Anti-government protesters are calling loudly for the military to stage a coup d'etat.
But that course would be to admit failure in the protesters’ attempts to give us the reforms we so badly need, would be a major defeat for democracy, and hence must not be carried out.
“The military as an institution must remain a neutral instrument of the state, no matter which party holds sway,” noted former US Chief of Staff Admiral Mike Mullen. So, as Army chief Prayuth says, people should not pressure the military to take sides. Rather, soldiers’ role is to protect national security and public safety. I suggest that the military should extricate victims of violence, regardless of what side they are on – but no more.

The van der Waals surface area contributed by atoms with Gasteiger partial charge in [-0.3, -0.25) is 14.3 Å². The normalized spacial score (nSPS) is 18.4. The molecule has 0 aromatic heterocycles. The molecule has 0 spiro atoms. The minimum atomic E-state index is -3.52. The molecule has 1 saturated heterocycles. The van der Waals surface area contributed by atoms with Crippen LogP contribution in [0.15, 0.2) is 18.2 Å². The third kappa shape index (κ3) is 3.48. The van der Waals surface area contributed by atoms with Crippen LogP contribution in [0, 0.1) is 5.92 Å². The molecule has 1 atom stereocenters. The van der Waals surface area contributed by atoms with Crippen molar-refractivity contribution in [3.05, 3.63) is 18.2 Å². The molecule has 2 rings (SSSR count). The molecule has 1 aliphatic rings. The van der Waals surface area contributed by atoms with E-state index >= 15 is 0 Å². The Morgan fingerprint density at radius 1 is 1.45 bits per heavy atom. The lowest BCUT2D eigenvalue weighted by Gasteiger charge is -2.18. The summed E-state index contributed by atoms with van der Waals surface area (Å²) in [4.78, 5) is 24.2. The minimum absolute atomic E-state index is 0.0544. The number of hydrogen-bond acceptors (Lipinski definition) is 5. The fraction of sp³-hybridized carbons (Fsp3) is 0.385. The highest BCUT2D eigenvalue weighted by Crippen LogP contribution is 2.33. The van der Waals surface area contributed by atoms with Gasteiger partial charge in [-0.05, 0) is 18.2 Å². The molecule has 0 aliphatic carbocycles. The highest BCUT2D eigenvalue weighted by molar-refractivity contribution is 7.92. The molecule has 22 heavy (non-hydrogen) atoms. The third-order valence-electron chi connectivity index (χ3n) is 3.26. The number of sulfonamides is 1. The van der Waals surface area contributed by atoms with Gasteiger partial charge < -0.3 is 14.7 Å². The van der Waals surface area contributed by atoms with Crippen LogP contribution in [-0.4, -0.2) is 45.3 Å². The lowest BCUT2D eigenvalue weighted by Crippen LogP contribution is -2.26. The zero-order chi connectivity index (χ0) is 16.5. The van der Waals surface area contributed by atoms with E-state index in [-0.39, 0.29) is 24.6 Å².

But soldiers cannot just blindly carry out orders – as Nazi officers learned at the Nuremburg trials – but must evaluate whether those orders are justifiable or not. And I suggest that this applies the prosecution of the emergency decree, should Yingluck use it.
The protesters should rally public support by working within the framework of democracy – which does not include a coup d’etat.